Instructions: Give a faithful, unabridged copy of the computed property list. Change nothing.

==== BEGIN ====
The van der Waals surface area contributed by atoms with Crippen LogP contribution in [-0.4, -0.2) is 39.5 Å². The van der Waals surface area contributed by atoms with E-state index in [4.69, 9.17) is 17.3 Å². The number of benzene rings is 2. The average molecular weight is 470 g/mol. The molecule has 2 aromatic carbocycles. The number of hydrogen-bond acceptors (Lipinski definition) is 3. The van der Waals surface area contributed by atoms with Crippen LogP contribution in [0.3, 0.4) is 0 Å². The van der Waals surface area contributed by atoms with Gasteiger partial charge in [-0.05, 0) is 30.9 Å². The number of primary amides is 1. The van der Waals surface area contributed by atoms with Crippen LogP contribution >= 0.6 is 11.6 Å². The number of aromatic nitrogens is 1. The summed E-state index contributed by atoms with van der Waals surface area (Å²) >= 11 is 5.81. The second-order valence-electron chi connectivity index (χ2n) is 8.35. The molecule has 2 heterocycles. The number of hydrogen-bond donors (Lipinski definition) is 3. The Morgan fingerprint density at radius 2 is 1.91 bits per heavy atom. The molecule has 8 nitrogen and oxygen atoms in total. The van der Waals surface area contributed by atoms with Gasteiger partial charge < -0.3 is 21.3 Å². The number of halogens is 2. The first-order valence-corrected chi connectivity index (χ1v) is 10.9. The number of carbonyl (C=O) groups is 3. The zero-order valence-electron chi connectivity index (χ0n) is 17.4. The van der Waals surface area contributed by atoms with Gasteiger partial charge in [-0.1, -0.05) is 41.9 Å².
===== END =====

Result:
The van der Waals surface area contributed by atoms with Crippen LogP contribution in [-0.4, -0.2) is 39.5 Å². The van der Waals surface area contributed by atoms with E-state index in [4.69, 9.17) is 17.3 Å². The number of benzene rings is 2. The average molecular weight is 470 g/mol. The molecule has 2 aromatic carbocycles. The number of hydrogen-bond acceptors (Lipinski definition) is 3. The van der Waals surface area contributed by atoms with Crippen LogP contribution in [0.3, 0.4) is 0 Å². The van der Waals surface area contributed by atoms with Gasteiger partial charge in [-0.05, 0) is 30.9 Å². The number of primary amides is 1. The van der Waals surface area contributed by atoms with Crippen LogP contribution >= 0.6 is 11.6 Å². The number of aromatic nitrogens is 1. The summed E-state index contributed by atoms with van der Waals surface area (Å²) >= 11 is 5.81. The second-order valence-electron chi connectivity index (χ2n) is 8.35. The molecule has 2 heterocycles. The number of hydrogen-bond donors (Lipinski definition) is 3. The Morgan fingerprint density at radius 2 is 1.91 bits per heavy atom. The molecule has 8 nitrogen and oxygen atoms in total. The van der Waals surface area contributed by atoms with Gasteiger partial charge < -0.3 is 21.3 Å². The number of halogens is 2. The first-order valence-corrected chi connectivity index (χ1v) is 10.9. The number of carbonyl (C=O) groups is 3. The zero-order valence-electron chi connectivity index (χ0n) is 17.4. The van der Waals surface area contributed by atoms with Gasteiger partial charge in [-0.1, -0.05) is 41.9 Å².